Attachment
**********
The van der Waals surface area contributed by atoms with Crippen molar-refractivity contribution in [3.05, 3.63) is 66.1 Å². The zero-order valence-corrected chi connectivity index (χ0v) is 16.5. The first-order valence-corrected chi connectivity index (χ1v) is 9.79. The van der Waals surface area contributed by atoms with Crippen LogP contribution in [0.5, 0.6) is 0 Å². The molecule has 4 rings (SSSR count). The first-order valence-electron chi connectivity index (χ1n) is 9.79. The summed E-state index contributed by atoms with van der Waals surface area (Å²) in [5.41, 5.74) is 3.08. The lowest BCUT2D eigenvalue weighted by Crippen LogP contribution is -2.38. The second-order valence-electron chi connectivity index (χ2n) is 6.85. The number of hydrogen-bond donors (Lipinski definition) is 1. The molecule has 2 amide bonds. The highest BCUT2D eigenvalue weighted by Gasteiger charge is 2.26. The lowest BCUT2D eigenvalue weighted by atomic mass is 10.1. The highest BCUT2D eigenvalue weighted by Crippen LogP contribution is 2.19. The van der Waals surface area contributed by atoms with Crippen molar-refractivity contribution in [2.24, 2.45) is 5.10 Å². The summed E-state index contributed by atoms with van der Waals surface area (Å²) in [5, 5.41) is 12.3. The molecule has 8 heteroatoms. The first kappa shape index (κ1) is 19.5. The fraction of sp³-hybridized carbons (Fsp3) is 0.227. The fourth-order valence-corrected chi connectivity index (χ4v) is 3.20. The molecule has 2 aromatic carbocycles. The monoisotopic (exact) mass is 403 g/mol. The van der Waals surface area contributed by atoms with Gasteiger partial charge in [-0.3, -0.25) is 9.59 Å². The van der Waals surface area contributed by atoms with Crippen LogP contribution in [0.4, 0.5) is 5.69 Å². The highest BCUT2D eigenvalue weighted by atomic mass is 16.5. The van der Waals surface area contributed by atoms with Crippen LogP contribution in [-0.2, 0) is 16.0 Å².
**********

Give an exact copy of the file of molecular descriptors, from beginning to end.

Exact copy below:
The van der Waals surface area contributed by atoms with Crippen molar-refractivity contribution in [3.05, 3.63) is 66.1 Å². The zero-order valence-corrected chi connectivity index (χ0v) is 16.5. The first-order valence-corrected chi connectivity index (χ1v) is 9.79. The van der Waals surface area contributed by atoms with Crippen LogP contribution in [0.5, 0.6) is 0 Å². The molecule has 4 rings (SSSR count). The first-order valence-electron chi connectivity index (χ1n) is 9.79. The summed E-state index contributed by atoms with van der Waals surface area (Å²) in [5.41, 5.74) is 3.08. The lowest BCUT2D eigenvalue weighted by Crippen LogP contribution is -2.38. The second-order valence-electron chi connectivity index (χ2n) is 6.85. The number of hydrogen-bond donors (Lipinski definition) is 1. The molecule has 2 amide bonds. The highest BCUT2D eigenvalue weighted by Gasteiger charge is 2.26. The lowest BCUT2D eigenvalue weighted by atomic mass is 10.1. The highest BCUT2D eigenvalue weighted by Crippen LogP contribution is 2.19. The van der Waals surface area contributed by atoms with Crippen molar-refractivity contribution in [2.24, 2.45) is 5.10 Å². The summed E-state index contributed by atoms with van der Waals surface area (Å²) in [5, 5.41) is 12.3. The molecule has 8 heteroatoms. The first kappa shape index (κ1) is 19.5. The fraction of sp³-hybridized carbons (Fsp3) is 0.227. The fourth-order valence-corrected chi connectivity index (χ4v) is 3.20. The molecule has 2 aromatic carbocycles. The monoisotopic (exact) mass is 403 g/mol. The van der Waals surface area contributed by atoms with Gasteiger partial charge in [-0.3, -0.25) is 9.59 Å². The van der Waals surface area contributed by atoms with Crippen LogP contribution in [0.4, 0.5) is 5.69 Å². The highest BCUT2D eigenvalue weighted by atomic mass is 16.5. The van der Waals surface area contributed by atoms with Crippen LogP contribution in [-0.2, 0) is 16.0 Å².